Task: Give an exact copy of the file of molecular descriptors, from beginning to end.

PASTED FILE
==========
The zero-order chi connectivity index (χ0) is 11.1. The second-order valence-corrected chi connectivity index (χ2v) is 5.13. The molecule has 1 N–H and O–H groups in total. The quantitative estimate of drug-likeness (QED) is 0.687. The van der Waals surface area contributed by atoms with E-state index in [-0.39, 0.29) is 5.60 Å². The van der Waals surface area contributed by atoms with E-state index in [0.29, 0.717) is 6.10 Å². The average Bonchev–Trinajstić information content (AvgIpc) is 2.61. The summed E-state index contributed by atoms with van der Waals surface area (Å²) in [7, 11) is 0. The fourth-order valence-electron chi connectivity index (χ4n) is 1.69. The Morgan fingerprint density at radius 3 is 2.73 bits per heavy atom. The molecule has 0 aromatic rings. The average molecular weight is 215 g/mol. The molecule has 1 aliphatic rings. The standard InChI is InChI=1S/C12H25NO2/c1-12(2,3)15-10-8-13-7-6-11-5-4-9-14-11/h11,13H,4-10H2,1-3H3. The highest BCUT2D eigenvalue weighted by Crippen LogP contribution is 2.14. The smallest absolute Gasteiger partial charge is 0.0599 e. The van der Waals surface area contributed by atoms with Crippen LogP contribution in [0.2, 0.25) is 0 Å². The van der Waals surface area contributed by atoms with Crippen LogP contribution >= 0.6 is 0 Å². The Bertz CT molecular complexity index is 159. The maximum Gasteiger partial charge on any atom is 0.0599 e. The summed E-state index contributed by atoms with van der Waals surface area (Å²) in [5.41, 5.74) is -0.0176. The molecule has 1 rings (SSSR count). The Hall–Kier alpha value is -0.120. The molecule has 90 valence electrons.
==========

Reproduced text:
The zero-order chi connectivity index (χ0) is 11.1. The second-order valence-corrected chi connectivity index (χ2v) is 5.13. The molecule has 1 N–H and O–H groups in total. The quantitative estimate of drug-likeness (QED) is 0.687. The van der Waals surface area contributed by atoms with E-state index in [-0.39, 0.29) is 5.60 Å². The van der Waals surface area contributed by atoms with E-state index in [0.29, 0.717) is 6.10 Å². The average Bonchev–Trinajstić information content (AvgIpc) is 2.61. The summed E-state index contributed by atoms with van der Waals surface area (Å²) in [7, 11) is 0. The fourth-order valence-electron chi connectivity index (χ4n) is 1.69. The Morgan fingerprint density at radius 3 is 2.73 bits per heavy atom. The molecule has 0 aromatic rings. The average molecular weight is 215 g/mol. The molecule has 1 aliphatic rings. The standard InChI is InChI=1S/C12H25NO2/c1-12(2,3)15-10-8-13-7-6-11-5-4-9-14-11/h11,13H,4-10H2,1-3H3. The highest BCUT2D eigenvalue weighted by Crippen LogP contribution is 2.14. The smallest absolute Gasteiger partial charge is 0.0599 e. The van der Waals surface area contributed by atoms with Crippen LogP contribution in [0.2, 0.25) is 0 Å². The van der Waals surface area contributed by atoms with Crippen LogP contribution >= 0.6 is 0 Å². The Bertz CT molecular complexity index is 159. The maximum Gasteiger partial charge on any atom is 0.0599 e. The summed E-state index contributed by atoms with van der Waals surface area (Å²) in [5.41, 5.74) is -0.0176. The molecule has 1 rings (SSSR count). The Hall–Kier alpha value is -0.120. The molecule has 90 valence electrons.